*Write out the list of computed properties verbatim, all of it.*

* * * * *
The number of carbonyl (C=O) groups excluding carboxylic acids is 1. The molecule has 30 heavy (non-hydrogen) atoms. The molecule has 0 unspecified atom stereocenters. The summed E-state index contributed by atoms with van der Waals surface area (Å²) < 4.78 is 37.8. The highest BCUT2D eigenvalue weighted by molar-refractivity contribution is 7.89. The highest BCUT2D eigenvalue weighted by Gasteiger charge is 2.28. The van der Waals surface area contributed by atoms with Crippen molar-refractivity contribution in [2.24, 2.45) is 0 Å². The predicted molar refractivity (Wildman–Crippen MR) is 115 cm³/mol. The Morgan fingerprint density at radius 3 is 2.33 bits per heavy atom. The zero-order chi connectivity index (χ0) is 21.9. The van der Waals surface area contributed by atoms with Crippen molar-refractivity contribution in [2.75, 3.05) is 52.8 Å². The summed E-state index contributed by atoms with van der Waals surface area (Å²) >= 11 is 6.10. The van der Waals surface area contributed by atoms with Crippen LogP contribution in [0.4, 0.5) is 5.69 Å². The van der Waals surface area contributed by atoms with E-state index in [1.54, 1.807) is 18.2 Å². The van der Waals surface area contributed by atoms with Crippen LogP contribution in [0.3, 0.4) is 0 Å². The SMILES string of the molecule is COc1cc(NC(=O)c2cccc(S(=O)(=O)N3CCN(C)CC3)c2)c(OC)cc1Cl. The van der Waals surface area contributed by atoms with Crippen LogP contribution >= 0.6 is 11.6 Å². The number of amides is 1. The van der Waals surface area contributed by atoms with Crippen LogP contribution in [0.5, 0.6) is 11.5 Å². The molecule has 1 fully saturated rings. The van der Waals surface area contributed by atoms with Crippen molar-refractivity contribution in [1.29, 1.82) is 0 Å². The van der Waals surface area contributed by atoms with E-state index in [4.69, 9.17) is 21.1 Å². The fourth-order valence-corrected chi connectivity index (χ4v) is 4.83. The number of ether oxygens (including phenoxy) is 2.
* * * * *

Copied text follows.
The number of carbonyl (C=O) groups excluding carboxylic acids is 1. The molecule has 30 heavy (non-hydrogen) atoms. The molecule has 0 unspecified atom stereocenters. The summed E-state index contributed by atoms with van der Waals surface area (Å²) < 4.78 is 37.8. The highest BCUT2D eigenvalue weighted by molar-refractivity contribution is 7.89. The highest BCUT2D eigenvalue weighted by Gasteiger charge is 2.28. The van der Waals surface area contributed by atoms with Crippen molar-refractivity contribution in [2.24, 2.45) is 0 Å². The predicted molar refractivity (Wildman–Crippen MR) is 115 cm³/mol. The Morgan fingerprint density at radius 3 is 2.33 bits per heavy atom. The zero-order chi connectivity index (χ0) is 21.9. The van der Waals surface area contributed by atoms with Crippen molar-refractivity contribution in [2.75, 3.05) is 52.8 Å². The summed E-state index contributed by atoms with van der Waals surface area (Å²) >= 11 is 6.10. The van der Waals surface area contributed by atoms with Crippen LogP contribution in [0.4, 0.5) is 5.69 Å². The van der Waals surface area contributed by atoms with E-state index in [1.54, 1.807) is 18.2 Å². The van der Waals surface area contributed by atoms with Crippen LogP contribution in [0.3, 0.4) is 0 Å². The SMILES string of the molecule is COc1cc(NC(=O)c2cccc(S(=O)(=O)N3CCN(C)CC3)c2)c(OC)cc1Cl. The van der Waals surface area contributed by atoms with Crippen LogP contribution >= 0.6 is 11.6 Å². The number of amides is 1. The van der Waals surface area contributed by atoms with Crippen LogP contribution in [0.5, 0.6) is 11.5 Å². The molecule has 1 fully saturated rings. The van der Waals surface area contributed by atoms with Crippen molar-refractivity contribution in [1.29, 1.82) is 0 Å². The van der Waals surface area contributed by atoms with E-state index in [4.69, 9.17) is 21.1 Å². The fourth-order valence-corrected chi connectivity index (χ4v) is 4.83. The number of ether oxygens (including phenoxy) is 2.